Dublin has been evolving as a creative location, but it didn't have this product, Nearchou said. "And that's what inspired us to buy the hotel and basically try to create this amazing ground-floor space, which we're going to do with multiple F&B outlets, and bringing back the Library Bar."

Covid also changed the partners’ thinking. Originally they were going to develop the offer themselves but, following the pandemic, the companies decided to “de-risk that operational component” and partner with The Hoxton.

“What appealed to us about Hoxton was obviously the strength of its brand, and a loyal customer base, both in the UK. but also growing within Europe and the U.S. as well. We believe in the long-term fundamentals of the Irish hotel market and we thought it'd be a great way to capture both Europe and the UK but also U.S. tourism, which is important for Ireland,” Nearchou said.

The developers have bought some of the retail units on the ground floor to create the hospitality area, designed both for the existing base of customers and Dublin locals.

In terms of the future, Nearchou believes there will be some “short-term noise and uncertainty” in the market, and predicted there is going to be some pulling back from the proposed hotel pipeline.

“We see that as an opportunity, we are continually looking at opportunities to acquire or reposition hotels within Dublin,” he said.

Broadening The Hotel Offer

Operators such as The Hoxton have thrived through combining venues where people stay, dine, drink and work in the communal areas and the company is confident that its offer is a good fit for Dublin.

“We’re always on the lookout for neighbourhoods where we can bring something to the table, within cities and communities that inspire us," The Hoxton Chief Operating Officer Rob Andrews said. "Dublin has been on our radar for a while with its rich cultural legacy, unique creative attitude and iconic nightlife scene — in short it felt the perfect fit.” 

The group will be collaborating with creatives, artists, musicians and designers from the surrounding neighbourhoods to create “inclusive cultural partnerships and events for both guests and locals”.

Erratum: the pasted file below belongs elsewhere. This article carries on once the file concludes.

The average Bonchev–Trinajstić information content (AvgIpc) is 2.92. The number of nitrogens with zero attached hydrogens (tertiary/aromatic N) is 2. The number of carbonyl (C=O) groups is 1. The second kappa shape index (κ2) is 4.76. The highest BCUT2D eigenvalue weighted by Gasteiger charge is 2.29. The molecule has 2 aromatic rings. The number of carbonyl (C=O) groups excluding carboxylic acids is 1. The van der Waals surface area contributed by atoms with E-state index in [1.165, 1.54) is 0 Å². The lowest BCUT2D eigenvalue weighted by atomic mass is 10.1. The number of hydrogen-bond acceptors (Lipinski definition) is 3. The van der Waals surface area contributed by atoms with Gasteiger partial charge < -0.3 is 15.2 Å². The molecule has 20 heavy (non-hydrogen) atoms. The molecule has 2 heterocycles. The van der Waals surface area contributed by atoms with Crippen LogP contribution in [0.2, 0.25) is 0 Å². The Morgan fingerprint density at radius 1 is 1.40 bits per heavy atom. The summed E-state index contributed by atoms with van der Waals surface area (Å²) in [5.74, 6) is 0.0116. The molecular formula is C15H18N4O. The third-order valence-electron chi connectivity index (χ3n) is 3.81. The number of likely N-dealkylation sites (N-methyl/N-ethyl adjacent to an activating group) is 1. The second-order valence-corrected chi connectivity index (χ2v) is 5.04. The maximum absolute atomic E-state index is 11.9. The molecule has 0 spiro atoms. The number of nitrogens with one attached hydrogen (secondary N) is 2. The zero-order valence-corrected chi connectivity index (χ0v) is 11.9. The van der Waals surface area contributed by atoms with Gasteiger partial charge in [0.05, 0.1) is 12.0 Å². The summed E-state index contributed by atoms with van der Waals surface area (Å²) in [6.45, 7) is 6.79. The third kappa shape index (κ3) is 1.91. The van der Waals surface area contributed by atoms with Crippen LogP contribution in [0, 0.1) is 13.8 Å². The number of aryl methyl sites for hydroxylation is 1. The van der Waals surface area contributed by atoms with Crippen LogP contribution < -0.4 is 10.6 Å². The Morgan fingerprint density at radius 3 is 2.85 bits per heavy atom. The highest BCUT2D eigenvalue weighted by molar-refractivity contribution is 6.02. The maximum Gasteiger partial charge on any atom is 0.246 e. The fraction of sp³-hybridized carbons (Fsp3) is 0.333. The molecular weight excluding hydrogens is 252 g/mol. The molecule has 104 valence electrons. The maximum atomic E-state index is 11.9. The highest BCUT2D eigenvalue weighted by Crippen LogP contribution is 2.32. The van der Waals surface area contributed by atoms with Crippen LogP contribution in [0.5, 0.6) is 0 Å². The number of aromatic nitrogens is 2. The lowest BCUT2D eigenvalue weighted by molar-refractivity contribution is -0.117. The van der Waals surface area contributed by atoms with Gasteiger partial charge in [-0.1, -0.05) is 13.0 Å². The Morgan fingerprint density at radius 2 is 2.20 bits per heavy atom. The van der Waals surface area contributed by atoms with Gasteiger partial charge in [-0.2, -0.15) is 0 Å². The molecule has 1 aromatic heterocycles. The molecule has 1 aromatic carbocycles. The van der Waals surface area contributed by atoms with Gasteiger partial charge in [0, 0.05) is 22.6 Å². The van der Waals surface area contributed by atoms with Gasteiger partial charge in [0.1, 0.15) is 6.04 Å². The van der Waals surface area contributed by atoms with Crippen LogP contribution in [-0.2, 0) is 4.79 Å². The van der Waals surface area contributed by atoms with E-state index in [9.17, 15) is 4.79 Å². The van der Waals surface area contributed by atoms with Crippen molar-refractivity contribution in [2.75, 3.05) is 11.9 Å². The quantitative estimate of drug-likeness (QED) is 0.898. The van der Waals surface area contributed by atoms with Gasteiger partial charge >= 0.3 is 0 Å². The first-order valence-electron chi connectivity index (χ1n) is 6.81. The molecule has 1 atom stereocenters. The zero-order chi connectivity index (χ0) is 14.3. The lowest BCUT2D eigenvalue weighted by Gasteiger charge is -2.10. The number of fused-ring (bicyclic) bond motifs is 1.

Dublin's hotel sector has rebounded strongly since the pandemic.

“We will have the open-door lobby, fun and original restaurants and bars, and our very first nightlife venue. Our approach to hospitality is that of an ecosystem, whereby everything under our roof supports each other,” Andrews said.

“One thing that tends to stand out is that, for many, ‘luxury’ is not defined by the material but by the experiential — guests are looking for genuine engagement and an authentic sense of community,” he added. 

The Hoxton announcement has come at a time when Dublin’s strong economic growth could be cooled by global chills, especially as a number of the digital media giants look to shed staff.

“Even though there is talk about redundancies in the tech sector, it’s worth remembering that many of the new offices in the pipeline have not opened yet, so it’s very possible that the demand will continue to grow. Hotel room rates and high occupancy levels have reflected that,” CBRE Hotels Senior Director Dave Murray said.

“However, right now there are conflicting issues. Undoubtedly international groups are seeing the opportunities, especially that gap between five star and volume hotel offers. And food and beverage is especially strong in those types of venue, if they can attract city residents,” he added.

While Ireland may steer clear of the recession forecast to impact the UK, Murray reflected that inflation, energy costs and staff shortages will be an issue for Dublin hoteliers. Indeed, rocketing energy bills plus a damaging staffing crisis are forcing many hotels to rethink their strategies, with an estimated shortfall of chefs nationally of between 7,000 to 8,000. 

IHF Warns Over Staff Shortages

The Irish Hotels Federation recently warned the cost of electricity for many hotels is up 400% since before the pandemic, and 300% on gas. It also said laundry costs were up almost 30% in the past year, while food and drink costs are up 22% and 12%, respectively. 

Regardless of demand, those challenges will remain. However, Cushman & Wakefield Partner, EMEA Hospitality, Ed Fitch said the fact that Dublin attracts both business and leisure visitors will protect it from the worst of more general downturns.

“Dublin is a U.S.-facing city in terms of its attraction to the American market and the fact is that even if visitors are travelling elsewhere, they will need to spend at least the first and last night in Dublin, as it’s the gateway to Ireland,” he said.

Fitch said that the strength of the office market in Dublin and a relatively modest hotel pipeline, plus the city’s leisure appeal, will continue to underpin the market and will see hoteliers move beyond the D2 and D4 postcodes to find alternative “zone of viability” city centre locations.

“Dublin is a relatively small city by major European standards and land is at a premium and the hotel sector is still quite dominated by independents," he said. "Even the building The Hoxton is taking is small by their standards, so you can see that the city has enough allure to attract operators even if they have to make compromises to their usual requirements. And for other international operators, the same may well be the case."